InIndustry 4.0, digital transformation and societal developments have changedtelework over the last 50 years into what is now referred to as working from home. Our research focuses on working from home behaviours of micro (less than ten employees) and small (10-49 employees) enterprises as they significantly contribute to the economy. In Switzerland, micro and small enterprises, including the self-employed, encompass over 98% of all companies, and worldwide, MSEs account for around 70% of employment. Recently, the digital transformation of work was accelerated by the COVID-19 pandemic. Our study examines how digital transformation impacts working from home behaviour relating to technology adoption and communication tools in micro and small enterprises after Switzerland’s first, second and third COVID-19 lockdowns.

Surveyingover 500 managing directors of micro and small enterprises during the first (2020), the second (2021), and after the third (2022) lockdown in Switzerland, we investigated working from home arrangements related to technology adoption. Results highlight that technological ‘pioneers’, which lead the technology adoption, implement working from home arrangements to a higher degree than ‘early followers’ and ‘late followers’. Also, technology-savvy micro and small enterprises ‘pioneers’ and ‘early followers’ use online communication tools, such as video conferencing, to a significantly larger extent than the ‘late followers’. While the managing directors’ long-term perspective is that the digital transformation of work may lead to structural changes related to technology adoption, the 2022 survey showed that once all COVID-19 restrictions were lifted, employees frequently returned to their employers’ premises in the short term. Nevertheless, adopting and upgrading communication technology has impacted collaboration at work. Online (video) conferencing tools such as Teams and Zoom became established, in addition to other online affordances such ase-commerce, (internal) social media, or collaboration platforms.

Our investigation has led us to make two main recommendations as remote work becomes more prevalent. First, human resources departments, in line with their firm’s strategic technological (digital) roadmap, and policymakers need to accelerate and support the development of digital policies. Our study discusses such approaches to policy adjustment for MSEs. Second, leaders and employees across the global value chains need digital skills to collaborate in digital settings effectively – and senior management to develop digital strategies. In turn, digital capability development and online collaborations in workplace settings contribute to increasing trust in organisations. Consequently, working in trustful environments stimulates employee satisfaction and motivation, contributing to organisational success.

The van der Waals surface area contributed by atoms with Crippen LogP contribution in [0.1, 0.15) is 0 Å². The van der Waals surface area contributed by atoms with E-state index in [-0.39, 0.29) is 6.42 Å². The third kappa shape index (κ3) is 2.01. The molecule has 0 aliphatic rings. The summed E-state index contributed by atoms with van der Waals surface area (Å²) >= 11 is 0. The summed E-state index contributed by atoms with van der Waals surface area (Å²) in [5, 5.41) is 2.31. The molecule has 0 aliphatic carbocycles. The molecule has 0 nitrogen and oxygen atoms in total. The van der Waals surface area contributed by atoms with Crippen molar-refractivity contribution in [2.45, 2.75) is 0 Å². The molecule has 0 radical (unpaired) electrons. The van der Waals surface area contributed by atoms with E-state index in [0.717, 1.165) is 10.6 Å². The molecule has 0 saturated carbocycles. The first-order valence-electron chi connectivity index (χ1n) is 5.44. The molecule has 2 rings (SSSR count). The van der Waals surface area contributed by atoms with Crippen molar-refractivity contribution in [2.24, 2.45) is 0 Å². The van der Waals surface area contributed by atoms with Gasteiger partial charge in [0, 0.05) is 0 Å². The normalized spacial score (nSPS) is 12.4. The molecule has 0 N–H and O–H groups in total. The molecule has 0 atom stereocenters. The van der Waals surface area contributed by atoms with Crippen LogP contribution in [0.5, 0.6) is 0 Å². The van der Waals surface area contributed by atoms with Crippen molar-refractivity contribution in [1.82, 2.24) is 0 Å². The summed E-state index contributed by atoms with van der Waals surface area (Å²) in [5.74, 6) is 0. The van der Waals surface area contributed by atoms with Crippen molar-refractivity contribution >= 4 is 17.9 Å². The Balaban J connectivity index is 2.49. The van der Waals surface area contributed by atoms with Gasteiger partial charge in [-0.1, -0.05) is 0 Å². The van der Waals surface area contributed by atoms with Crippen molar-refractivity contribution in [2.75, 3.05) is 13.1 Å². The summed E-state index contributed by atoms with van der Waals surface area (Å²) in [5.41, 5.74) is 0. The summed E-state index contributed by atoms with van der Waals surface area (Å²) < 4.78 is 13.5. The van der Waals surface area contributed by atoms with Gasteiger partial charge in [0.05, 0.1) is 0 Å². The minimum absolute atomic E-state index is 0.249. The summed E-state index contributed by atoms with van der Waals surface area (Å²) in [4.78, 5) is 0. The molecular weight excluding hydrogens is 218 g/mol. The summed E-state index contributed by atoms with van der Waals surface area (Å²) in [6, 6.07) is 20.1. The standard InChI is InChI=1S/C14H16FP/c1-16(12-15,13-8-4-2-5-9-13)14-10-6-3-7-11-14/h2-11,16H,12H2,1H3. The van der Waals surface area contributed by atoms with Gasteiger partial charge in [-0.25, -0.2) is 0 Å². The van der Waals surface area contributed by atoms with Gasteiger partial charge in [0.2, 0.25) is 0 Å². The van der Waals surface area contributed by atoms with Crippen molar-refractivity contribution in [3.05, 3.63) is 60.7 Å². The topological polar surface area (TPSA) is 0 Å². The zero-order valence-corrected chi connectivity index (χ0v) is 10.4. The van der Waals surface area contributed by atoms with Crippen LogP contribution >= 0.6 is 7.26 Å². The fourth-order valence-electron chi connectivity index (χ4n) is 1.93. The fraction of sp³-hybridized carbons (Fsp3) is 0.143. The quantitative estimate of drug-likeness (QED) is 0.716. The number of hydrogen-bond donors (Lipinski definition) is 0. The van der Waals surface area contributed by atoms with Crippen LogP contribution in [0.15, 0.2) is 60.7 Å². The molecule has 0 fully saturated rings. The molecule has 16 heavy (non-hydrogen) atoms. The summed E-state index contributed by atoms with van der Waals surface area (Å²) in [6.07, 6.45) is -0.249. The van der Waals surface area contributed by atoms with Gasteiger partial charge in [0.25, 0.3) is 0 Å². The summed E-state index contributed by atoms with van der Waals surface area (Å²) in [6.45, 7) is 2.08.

Original languageEnglish
Title of host publicationEnsuring decent work in times of uncertainty
Subtitle of host publication8th Conference of the Regulating for Decent Work Network
PublisherInternational Labour Organization
Number of pages29
Publication statusPublished - 2023
Event8th Regulating for Decent Work Conference 2023 - International Labour Organization (ILO) Office, Geneva, Switzerland
Duration: 10 Jul 202312 Jul 2023
https://www.conftool.org/rdw2023/sessions.php (Program)
https://www.ilo.org/global/research/events-courses/rdw/8/lang--en/index.htm (Conference website)
http://csdle.lex.unict.it/sites/default/files/Documenti/OurUsers/RDW_2023_Call_for_Abstracts.pdf (Reference to a special journal issue being published with selected conf papers)


Conference8th Regulating for Decent Work Conference 2023
Abbreviated titleEnsuring decent work in times of uncertainty
OtherThe RDW Conference in 2023 addressed the impact of interconnected crises on the world of work. The COVID-19 pandemic has exposed the vulnerabilities and inequalities within socio-economic systems, especially affecting workers in the informal economy and marginalized populations. Additional crises such as climate change, conflicts, and disruptions to global supply chains have further intensified the uncertainty in labour markets and exacerbated inequalities. The conference aims to explore transformative policies and innovative institutions that can address the labour and social consequences of these crises, promote a just transition to environmentally sustainable economies, and ensure a more equitable and inclusive society. The conference focused on areas such as macroeconomic policies, trade and global value chains, institutions for decent work and social protection, and regulatory innovation. Researchers from various fields and representing hundreds of academic institutions and universities spanning dozens of countries were in attendance and presented their research and proposed new ideas and policies.
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